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Baxter Pass Trail Conditions

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Re: Baxter Pass Trail Conditions

Postby cgundersen » Mon Jul 17, 2017 1:46 pm

Some additional disclosure here: in addition to being a linguist, Mav is a professional chef and could probably harvest those nettles for a gourmet dish. I stick to the boletus edulis....

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Re: Baxter Pass Trail Conditions

Postby orbitor » Tue Jul 18, 2017 9:43 am

I believe jokismo covered the basics of current conditions pretty well. Nice to meet you on Saturday, jokismo/Kenji - and thank you for the info you provided at the time.

Here are some things I would add.

Trail + Snow: Pretty easy to follow from trailhead to just past the narrowest part of the canyon, at about the 2400m contour line on the topo (interestingly, the USGS uses meters for the maps covering the area...). In feet this is about 7900. After that, deadfall and brush increase significantly, making for slow going just before and just past the 3rd crossing. There's a lot of vegetation obscuring the route on the northern slopes of the canyon, and taking the wrong turn is not at all surprising, but with patience and careful navigation one can always get back on track. There are a couple of spots where the trail is obliterated by washouts and at least one massive rock slide. The section between 3rd crossing and Summit Meadow should not be done in the dark.

We camped at around 9900 ft, right where the red camp sign is on the topo. There are a few flat spots to set up tents, and someone established a "kitchen" area, complete with an illegal fire pit, in the leeward side of a boulder the size of a car. When going up, look for the boulder on the right side if deciding to stay here, it is easily visible from the trail. Continuing onward, there follow a series of switchbacks leading to another flat area around 10,400 ft. We encountered the first big snow field blocking the trail on the first of these switchbacks. As jokismo mentioned, the trail is under snow patches of various sizes, making it hard to follow. A lot of trees are also blown over, perhaps as a result of a massive avalanche earlier in the year. We left the trail around the 10,600 ft elevation and continued SW up the moraine into the bowl between Black Mountain and Diamond Peak, so I have no relevant trail information past this point. From higher up on the slopes of Black we could see the large cornice covering Baxter Pass, see attached photo.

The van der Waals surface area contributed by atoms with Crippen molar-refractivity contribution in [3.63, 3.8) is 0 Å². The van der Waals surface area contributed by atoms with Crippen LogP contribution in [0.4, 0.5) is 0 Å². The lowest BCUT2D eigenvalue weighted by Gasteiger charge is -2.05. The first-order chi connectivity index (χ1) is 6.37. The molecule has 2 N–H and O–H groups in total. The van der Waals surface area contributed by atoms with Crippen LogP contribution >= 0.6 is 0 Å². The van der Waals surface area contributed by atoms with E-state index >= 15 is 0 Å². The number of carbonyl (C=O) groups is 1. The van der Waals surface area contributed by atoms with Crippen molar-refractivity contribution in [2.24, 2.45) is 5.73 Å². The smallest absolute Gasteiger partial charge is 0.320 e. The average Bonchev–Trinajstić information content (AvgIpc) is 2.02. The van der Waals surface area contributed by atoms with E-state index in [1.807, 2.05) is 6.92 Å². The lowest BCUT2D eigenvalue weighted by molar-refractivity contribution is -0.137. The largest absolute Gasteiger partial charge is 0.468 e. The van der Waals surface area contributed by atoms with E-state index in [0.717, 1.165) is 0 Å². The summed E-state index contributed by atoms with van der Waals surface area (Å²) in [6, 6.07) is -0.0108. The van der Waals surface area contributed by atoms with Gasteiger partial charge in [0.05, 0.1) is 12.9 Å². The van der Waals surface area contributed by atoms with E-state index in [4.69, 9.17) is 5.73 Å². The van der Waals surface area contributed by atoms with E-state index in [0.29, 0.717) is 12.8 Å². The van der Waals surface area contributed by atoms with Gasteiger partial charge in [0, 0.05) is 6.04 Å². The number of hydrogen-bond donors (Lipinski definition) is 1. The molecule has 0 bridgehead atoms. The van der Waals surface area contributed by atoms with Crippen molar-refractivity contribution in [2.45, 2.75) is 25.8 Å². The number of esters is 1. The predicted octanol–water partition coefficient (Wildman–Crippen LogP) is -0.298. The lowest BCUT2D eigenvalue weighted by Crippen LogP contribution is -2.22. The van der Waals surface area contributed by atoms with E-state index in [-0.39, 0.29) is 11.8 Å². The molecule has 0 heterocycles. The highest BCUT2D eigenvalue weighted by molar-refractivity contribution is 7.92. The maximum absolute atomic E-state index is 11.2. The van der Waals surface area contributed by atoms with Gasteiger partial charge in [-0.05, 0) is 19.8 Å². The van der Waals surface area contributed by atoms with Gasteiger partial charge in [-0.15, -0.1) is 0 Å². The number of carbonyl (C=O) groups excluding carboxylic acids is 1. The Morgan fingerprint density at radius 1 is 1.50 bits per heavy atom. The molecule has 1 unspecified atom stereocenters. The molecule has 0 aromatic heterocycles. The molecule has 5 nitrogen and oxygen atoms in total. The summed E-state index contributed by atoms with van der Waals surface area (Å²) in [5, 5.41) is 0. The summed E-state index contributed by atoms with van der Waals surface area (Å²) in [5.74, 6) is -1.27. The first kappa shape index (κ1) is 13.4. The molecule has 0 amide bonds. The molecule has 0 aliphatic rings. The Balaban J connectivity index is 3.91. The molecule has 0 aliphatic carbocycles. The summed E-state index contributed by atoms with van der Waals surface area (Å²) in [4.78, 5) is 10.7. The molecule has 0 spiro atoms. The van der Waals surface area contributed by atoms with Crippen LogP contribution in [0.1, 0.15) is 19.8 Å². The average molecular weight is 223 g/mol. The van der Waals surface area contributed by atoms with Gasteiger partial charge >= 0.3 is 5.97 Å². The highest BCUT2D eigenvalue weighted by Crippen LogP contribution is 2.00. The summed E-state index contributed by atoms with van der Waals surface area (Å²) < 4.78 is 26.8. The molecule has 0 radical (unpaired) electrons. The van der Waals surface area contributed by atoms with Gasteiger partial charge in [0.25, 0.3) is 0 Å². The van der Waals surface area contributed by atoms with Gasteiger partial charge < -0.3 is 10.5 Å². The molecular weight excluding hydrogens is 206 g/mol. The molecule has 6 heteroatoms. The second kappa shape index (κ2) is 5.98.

Streams: Crossings 2 and 3 are of the main stream North Fork Oak Creek, while crossing 1 is of a large tributary coming from the north. All require fording, though crossing 1 could be avoided with the aid of a slippery tree trunk leaning across it. Crossing 2 is the most intense because the creek has collected all the runoff from upstream at this point. We went a couple hundred feet upstream from where trail meets water, picked a spot without big boulders, and plowed through. The current is very strong and the water is ice cold. Knee-deep in the middle, groin-deep if unlucky to step in a hole. See attached photo of HST member zorobabel. As jokismo said, the time of the day makes no difference in terms of level. Crossing 3 is just as swift and cold, though not as wide. We also went a bit upstream for this one. Stinging nettle can be found on both banks of crossings 2 and 3, making its acquaintance is rather unavoidable. Everyone crossed in water shoes, while I used sandals. Some kind of foot protection is essential, especially since the lower limbs quickly go numb. Poles are also a must for balance.

Other: Long pants and long shirts definitely recommended. I'll post the report for the Black Mountain climb (successful) separately.
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Re: Baxter Pass Trail Conditions

Postby jokismo » Tue Jul 18, 2017 10:08 am

We found a camp site at 10,700. There were a couple other flat places around where others seemed to have camped as well. There is a use trail on the north side of the creek that leads to the camp sites from a few hundred feet below. Not sure if it was connected to the trail because it was obscured by snow.